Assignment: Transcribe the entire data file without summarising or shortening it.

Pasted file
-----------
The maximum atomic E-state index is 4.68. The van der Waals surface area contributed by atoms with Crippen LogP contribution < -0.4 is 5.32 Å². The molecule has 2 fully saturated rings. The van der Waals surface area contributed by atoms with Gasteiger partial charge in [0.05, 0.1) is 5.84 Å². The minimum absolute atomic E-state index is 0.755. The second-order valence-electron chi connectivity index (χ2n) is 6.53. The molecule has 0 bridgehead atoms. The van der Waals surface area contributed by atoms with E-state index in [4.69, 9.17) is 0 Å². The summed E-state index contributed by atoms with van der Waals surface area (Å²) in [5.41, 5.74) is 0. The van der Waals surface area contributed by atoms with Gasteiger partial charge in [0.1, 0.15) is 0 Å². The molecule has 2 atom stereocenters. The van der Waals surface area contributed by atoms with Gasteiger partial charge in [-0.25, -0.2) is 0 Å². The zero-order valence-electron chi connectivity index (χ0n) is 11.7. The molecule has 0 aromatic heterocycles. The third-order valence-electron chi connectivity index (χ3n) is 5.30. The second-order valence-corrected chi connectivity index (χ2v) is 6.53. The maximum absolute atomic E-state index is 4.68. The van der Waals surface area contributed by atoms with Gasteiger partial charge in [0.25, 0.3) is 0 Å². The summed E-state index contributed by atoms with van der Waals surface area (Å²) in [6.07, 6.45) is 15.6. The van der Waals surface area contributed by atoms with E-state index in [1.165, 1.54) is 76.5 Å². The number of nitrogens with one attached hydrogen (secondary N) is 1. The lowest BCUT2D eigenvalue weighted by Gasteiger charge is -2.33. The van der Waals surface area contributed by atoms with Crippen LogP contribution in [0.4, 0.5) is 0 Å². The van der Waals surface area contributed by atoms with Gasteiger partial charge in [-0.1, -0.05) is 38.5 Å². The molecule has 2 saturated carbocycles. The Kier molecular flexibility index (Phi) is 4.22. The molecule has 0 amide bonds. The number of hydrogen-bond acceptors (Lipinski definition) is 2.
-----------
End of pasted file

The maximum atomic E-state index is 4.68. The van der Waals surface area contributed by atoms with Crippen LogP contribution < -0.4 is 5.32 Å². The molecule has 2 fully saturated rings. The van der Waals surface area contributed by atoms with Gasteiger partial charge in [0.05, 0.1) is 5.84 Å². The minimum absolute atomic E-state index is 0.755. The second-order valence-electron chi connectivity index (χ2n) is 6.53. The molecule has 0 bridgehead atoms. The van der Waals surface area contributed by atoms with E-state index in [4.69, 9.17) is 0 Å². The summed E-state index contributed by atoms with van der Waals surface area (Å²) in [5.41, 5.74) is 0. The van der Waals surface area contributed by atoms with Gasteiger partial charge in [0.1, 0.15) is 0 Å². The molecule has 2 atom stereocenters. The van der Waals surface area contributed by atoms with Gasteiger partial charge in [-0.25, -0.2) is 0 Å². The zero-order valence-electron chi connectivity index (χ0n) is 11.7. The molecule has 0 aromatic heterocycles. The third-order valence-electron chi connectivity index (χ3n) is 5.30. The second-order valence-corrected chi connectivity index (χ2v) is 6.53. The maximum absolute atomic E-state index is 4.68. The van der Waals surface area contributed by atoms with Gasteiger partial charge in [0.25, 0.3) is 0 Å². The summed E-state index contributed by atoms with van der Waals surface area (Å²) in [6.07, 6.45) is 15.6. The van der Waals surface area contributed by atoms with E-state index in [1.165, 1.54) is 76.5 Å². The number of nitrogens with one attached hydrogen (secondary N) is 1. The lowest BCUT2D eigenvalue weighted by Gasteiger charge is -2.33. The van der Waals surface area contributed by atoms with Crippen LogP contribution in [0.4, 0.5) is 0 Å². The van der Waals surface area contributed by atoms with Gasteiger partial charge in [-0.1, -0.05) is 38.5 Å². The molecule has 2 saturated carbocycles. The Kier molecular flexibility index (Phi) is 4.22. The molecule has 0 amide bonds. The number of hydrogen-bond acceptors (Lipinski definition) is 2.